Swiss authorities on Friday raided the home of a computer hacker reportedly under FBI investigation who has also—unrelatedly—taken credit for the recent breach of U.S. security camera company. The company, Verkada Inc., has itself separately been accused of granting employees extraneous access to the private surveillance feeds of potentially thousands of global customers.
Bloomberg, which first broke news of the Verkada breach on Tuesday, now reports that a 21-year-old hacker who’s taken credit is facing possible criminal charges in the U.S. A search warrant served by Swiss authorities and later seen by reporters points to an investigation by the FBI and federal prosecutors in the Western District of Washington.
The hacker, Tillie Kottmann, who is being investigated for earlier possible crimes, told reporters they acquired high-level credentials to Verkada’s network, granting them access to all of its clients’ cameras.
Verkada, founded in 2016, is a maker indoor and outdoor security cameras, access control systems, and environmental sensors. Its cameras and other technology are connected through a cloud-based platform. Its customers include healthcare companies, banks, restaurants, public schools, and more. Several U.S. cities have standing contracts with Verkada to surveil public spaces and structures.
On Wednesday, three former employees told Bloomberg that “more than 100" former colleagues had direct access to the live feeds of Verkada’s clients—including some “20-year-old interns,” according to one Bloomberg source. The accounts have raised questions about the Verkada’s internal policies, though the company has said it “previously” moved to limit camera access to staff working closely with clients.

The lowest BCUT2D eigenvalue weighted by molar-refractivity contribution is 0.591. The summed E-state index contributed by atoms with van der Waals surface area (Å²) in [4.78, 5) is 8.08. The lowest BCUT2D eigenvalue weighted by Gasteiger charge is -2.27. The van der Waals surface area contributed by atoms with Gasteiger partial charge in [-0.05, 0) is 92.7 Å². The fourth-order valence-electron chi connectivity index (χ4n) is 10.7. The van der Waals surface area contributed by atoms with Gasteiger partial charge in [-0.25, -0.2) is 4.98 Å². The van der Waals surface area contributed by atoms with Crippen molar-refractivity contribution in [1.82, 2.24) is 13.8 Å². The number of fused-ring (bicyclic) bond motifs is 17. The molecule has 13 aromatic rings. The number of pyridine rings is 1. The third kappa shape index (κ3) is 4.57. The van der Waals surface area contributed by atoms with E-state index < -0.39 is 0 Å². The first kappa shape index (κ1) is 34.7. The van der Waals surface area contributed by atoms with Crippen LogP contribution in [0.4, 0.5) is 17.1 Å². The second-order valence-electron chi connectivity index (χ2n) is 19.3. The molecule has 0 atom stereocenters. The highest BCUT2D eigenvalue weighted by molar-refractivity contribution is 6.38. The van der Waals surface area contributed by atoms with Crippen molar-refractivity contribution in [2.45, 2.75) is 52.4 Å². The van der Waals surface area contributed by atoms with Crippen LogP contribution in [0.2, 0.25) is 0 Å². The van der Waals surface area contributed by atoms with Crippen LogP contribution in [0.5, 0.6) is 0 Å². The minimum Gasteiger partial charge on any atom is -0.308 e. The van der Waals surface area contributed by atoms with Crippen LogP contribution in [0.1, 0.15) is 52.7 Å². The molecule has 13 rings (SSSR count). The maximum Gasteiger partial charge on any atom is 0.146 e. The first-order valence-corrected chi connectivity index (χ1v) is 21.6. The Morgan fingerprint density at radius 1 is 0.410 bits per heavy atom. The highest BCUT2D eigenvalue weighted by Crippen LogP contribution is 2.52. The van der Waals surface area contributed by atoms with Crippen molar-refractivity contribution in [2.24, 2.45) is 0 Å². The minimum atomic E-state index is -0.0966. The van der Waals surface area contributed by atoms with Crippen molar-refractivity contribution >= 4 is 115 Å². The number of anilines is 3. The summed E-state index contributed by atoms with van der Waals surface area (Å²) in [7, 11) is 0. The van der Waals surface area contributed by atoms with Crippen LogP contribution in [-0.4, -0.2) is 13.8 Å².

Among the 150,000 camera feeds accessible to the hacker, more than 200 reportedly belong to electric car maker Telsa. Others are said to offer views inside schools, jails, and hospitals.
Attributing the breach, in part, to their own anti-capitalistic views, Kottmann told Bloomberg on Friday morning that police had searched their apartment in Lucerne, Switzerland, and seized electronic devices. Kottmann’s parents’ home was also reportedly searched. The warrants were authorized under a separate hacking investigation that is unrelated to the breach at Verkada.
Kottmann reportedly resisted using the unauthorized access they obtained to snoop on Verkada’s clients and instead shared their knowledge with a journalist. Their access was revoked soon after. The hack was done, they told Bloomberg, to “[expose] just how broadly we’re being surveilled, and how little care is put into at least securing the platforms used to do so, pursuing nothing but profit.”
A spokesperson for the U.S. Attorney in Western Washington could not be immediately reached for comment.